Third Sunday of Easter, 2018
“YOU ARE WITNESSES OF THESE THINGS” (Lk. 24:48)
Readings: 1st- Acts 3:13-15,17-19; 2nd- 1 John 2:1-5a; Gospel- Lk. 24:35-48
Two aspects of Jesus’ appearance are presented in today’s gospel: 1) the doubts of his disciples and 2) the mission to preach forgiveness of sins in his name. John describes the risen Christ as an Advocate with the Father. He reminds believers to shun the “super-man” syndrome in their relationship with God. The “super-man” syndrome is the attitude of relying on oneself and presuming that one is immune to sin. John says, “I am writing this to you so that you may not commit sin”. As Christians, God invites us to a life of holiness through knowing God’s commandments and keeping them. It entails an intimate relationship with Christ who is our Advocate.
Saint John goes on to say, “But if anyone does sin, we have an Advocate with the Father, Jesus Christ the righteous one” (1 Jn. 2:1). God recognizes that we are vulnerable and fallible. He sends us Jesus to advocate for us. Jesus intercedes for us before the Father. He comes to give us life in abundance. He communicates to Nicodemus how much he intercedes for us as an advocate, “For God so loved the world that he gave his one and only Son, that whoever believes in him shall not perish but have eternal life. For God did not send his Son into the world to condemn the world, but to save the world through him” (Jn. 3:16-17). Jesus is an advocate of God’s love. Saint Paul describes this mission thus, “God was reconciling the world to himself in Christ” (2 Cor. 5:19).
Christ’s ministry is a ministry of suffering for the entire world. Peter exposes culpability of the Jews as well as their ignorance in crucifying Christ who is “the author of life”. He insists that, “God raised him from the dead”, and “of this we are witnesses”. The Jews put Christ to death by crooked means. The gospel records, “Now the chief priests and the whole Sanhedrin were seeking testimony against Jesus to put Him to death, but they did not find any. For many bore false witnesses against Jesus, but their testimony was inconsistent. Then some men stood up and testified falsely against Him” (Mk. 15: 55-57).
The antecedents to his crucifixion are playing out days after Christ’s resurrection. His appearance evokes feelings of different kinds. The disciples on their journey to Emmaus encounter him and bring back their experience, how they have recognized him in the breaking of bread. Jesus appears again to reinforce their story. The disciples are troubled. They have questions in their hearts. They are imagining if he is a ghost, a phantasm. In this case, there is an encounter between Jesus of Nazareth whom the disciples know and Jesus who is risen from death. They cannot believe in ghost. But Jesus gives them proofs of his resurrected body; “Touch me and see, because a ghost does not have flesh and bones as you can see I have”. That’s the first proof which doesn’t seem sufficient for them. So, Jesus gives further proof to them. He takes the baked fish and eats it in front of the disciples. Possibly, the sense of fear and doubt in the disciples relates to their betrayal and denial at his crucifixion. Jesus turns the scene around.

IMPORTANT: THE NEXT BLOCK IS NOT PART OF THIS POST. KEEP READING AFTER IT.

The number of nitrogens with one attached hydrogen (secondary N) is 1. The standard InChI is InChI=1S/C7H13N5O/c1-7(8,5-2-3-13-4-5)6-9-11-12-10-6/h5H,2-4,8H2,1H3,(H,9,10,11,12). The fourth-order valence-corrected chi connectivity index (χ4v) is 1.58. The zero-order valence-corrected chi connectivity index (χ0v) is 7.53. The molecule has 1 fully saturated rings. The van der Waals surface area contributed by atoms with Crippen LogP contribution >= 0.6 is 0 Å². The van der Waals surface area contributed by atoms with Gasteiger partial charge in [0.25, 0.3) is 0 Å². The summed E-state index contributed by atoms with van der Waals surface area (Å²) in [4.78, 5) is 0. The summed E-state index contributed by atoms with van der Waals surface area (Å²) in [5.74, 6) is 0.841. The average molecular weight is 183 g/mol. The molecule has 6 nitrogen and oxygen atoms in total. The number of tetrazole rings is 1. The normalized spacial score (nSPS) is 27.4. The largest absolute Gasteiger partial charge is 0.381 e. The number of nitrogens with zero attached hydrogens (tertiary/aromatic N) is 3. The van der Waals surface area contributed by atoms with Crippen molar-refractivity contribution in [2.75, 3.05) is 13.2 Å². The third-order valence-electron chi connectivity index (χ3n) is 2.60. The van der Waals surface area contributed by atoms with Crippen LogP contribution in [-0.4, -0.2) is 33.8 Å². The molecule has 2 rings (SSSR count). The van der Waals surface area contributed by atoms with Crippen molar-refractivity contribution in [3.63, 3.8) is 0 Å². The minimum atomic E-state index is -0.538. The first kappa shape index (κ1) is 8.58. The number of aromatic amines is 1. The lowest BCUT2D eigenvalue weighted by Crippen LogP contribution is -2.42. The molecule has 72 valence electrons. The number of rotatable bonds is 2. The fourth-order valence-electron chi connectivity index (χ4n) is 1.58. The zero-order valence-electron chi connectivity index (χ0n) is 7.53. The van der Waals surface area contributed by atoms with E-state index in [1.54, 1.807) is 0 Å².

Let’s think about the benefits the disciples get from Jesus during this encounter:
- Peace; “Peace be with you”.
- He flushes away their doubts; “Why do questions arise in your hearts?”
- He gives them compassion and shares in their meal; “Have you anything to eat?”
- He provides understanding; “He opened their minds to understand the Scriptures”.
- He sends them on mission; “…that repentance, for the forgiveness of sins, would be preached in his name to all the nations, beginning from Jerusalem”.
- He makes them witnesses; “You are witnesses to all these things”.
It is this privilege that Peter speaks of in his address to the Jews when he says, “of this we are witnesses”. We are indeed witnesses to the resurrection.
Witnessing here reverses the false witnesses of the Jews against Christ. It cancels out the old order of sins and ignorance, of trepidation and fear. It cancels out falsehood and replaces it with “the Way, truth and life” that is Christ Jesus. We are witnesses to Christ’s love. We are witnesses when we share in the divine meal. We are witnesses when we assist our fellow human beings in their needs. We are witnesses when we protect and promote the dignity of human life from its conception to natural death. Jesus is inviting us to be His witnesses in our various vocations and professions.
Some question for us to reflect upon from today’s readings include: Can you identify one major thing in your life that casts doubt on your faith? How do you confront such doubt? Can you identify one thing that casts doubt upon your bearing witness to Christ’s love in your life? How do you confront that?
Tell Jesus to open your minds to understand the Scriptures and what the Church teaches. That way you will be able to be a true witness for Christ.